|Two Amontillado scales are above two Fino scales as the Fino's flor needs to be closer to the cooler ground (Urium)|
|Note accumulation of cabezuela at bottom of butt|
|Bomba de trasiego (L) and a rociador (R)|
It is strange to think, given the wonderful flor wines we enjoy today, that until the first quarter of the XIX century flor was considered a defect which made wines thin and weak. It was often mistaken for Micoderma Vini, a film which spoils wine. Wine with proper flor was often disposed of by fortification or turning into vinegar, but as wine science was virtually non existent before the findings of Louis Pasteur, everything was done according to empirical experience and was very haphazard. The proliferation of the solera system at roughly the same time helped as it homogenised the wine which was different in almost every butt in the old añada system. By the 1850s, however, Fino had arrived, thanks to pioneers like Patricio Garvey who took advantage of a change of tastes in Britain, the largest market. Flor wine had, however, been enjoyed in Sanlúcar as early as the XVIII century.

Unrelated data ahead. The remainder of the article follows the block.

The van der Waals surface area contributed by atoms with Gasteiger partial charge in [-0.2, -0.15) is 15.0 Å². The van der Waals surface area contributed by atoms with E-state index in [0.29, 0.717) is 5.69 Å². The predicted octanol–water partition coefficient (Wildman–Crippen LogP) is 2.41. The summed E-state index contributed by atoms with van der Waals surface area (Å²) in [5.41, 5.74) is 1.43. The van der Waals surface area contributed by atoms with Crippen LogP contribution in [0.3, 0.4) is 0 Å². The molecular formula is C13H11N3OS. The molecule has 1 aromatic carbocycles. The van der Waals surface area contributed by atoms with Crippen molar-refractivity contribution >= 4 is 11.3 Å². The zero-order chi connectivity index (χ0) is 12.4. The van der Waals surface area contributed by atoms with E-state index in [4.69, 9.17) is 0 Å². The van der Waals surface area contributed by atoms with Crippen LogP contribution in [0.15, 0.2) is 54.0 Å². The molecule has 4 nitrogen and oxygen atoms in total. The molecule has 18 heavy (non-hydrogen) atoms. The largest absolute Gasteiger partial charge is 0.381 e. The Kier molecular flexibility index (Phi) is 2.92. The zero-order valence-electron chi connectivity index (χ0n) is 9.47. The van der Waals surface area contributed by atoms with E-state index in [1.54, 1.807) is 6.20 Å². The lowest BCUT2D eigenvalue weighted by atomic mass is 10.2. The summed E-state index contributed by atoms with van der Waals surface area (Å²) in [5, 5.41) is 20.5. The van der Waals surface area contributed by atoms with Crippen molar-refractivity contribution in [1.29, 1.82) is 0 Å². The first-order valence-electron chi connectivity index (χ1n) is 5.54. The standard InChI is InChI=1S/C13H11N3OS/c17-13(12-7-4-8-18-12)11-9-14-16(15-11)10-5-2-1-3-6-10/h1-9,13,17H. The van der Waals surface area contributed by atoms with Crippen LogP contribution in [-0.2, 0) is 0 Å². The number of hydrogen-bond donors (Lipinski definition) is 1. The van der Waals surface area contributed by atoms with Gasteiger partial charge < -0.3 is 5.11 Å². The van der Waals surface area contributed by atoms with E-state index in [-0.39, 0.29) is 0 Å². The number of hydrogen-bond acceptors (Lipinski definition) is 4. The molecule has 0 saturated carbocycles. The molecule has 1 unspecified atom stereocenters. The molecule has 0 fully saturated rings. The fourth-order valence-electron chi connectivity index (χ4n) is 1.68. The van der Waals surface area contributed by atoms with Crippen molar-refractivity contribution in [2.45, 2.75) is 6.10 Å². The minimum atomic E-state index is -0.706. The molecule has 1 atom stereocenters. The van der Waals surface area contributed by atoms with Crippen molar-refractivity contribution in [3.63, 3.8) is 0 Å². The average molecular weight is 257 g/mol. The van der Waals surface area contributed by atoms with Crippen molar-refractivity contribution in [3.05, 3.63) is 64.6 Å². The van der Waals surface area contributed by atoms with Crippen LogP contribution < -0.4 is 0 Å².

Wines made using flor are almost, but not entirely, unique to the Marco de Jerez. They can be found in various parts of Spain, like Montilla-Moriles, where great wines are also made, and Rueda for example. It can also be encountered in the Jura in France and occasionally Tokaj in Hungary, but it is much less of a speciality.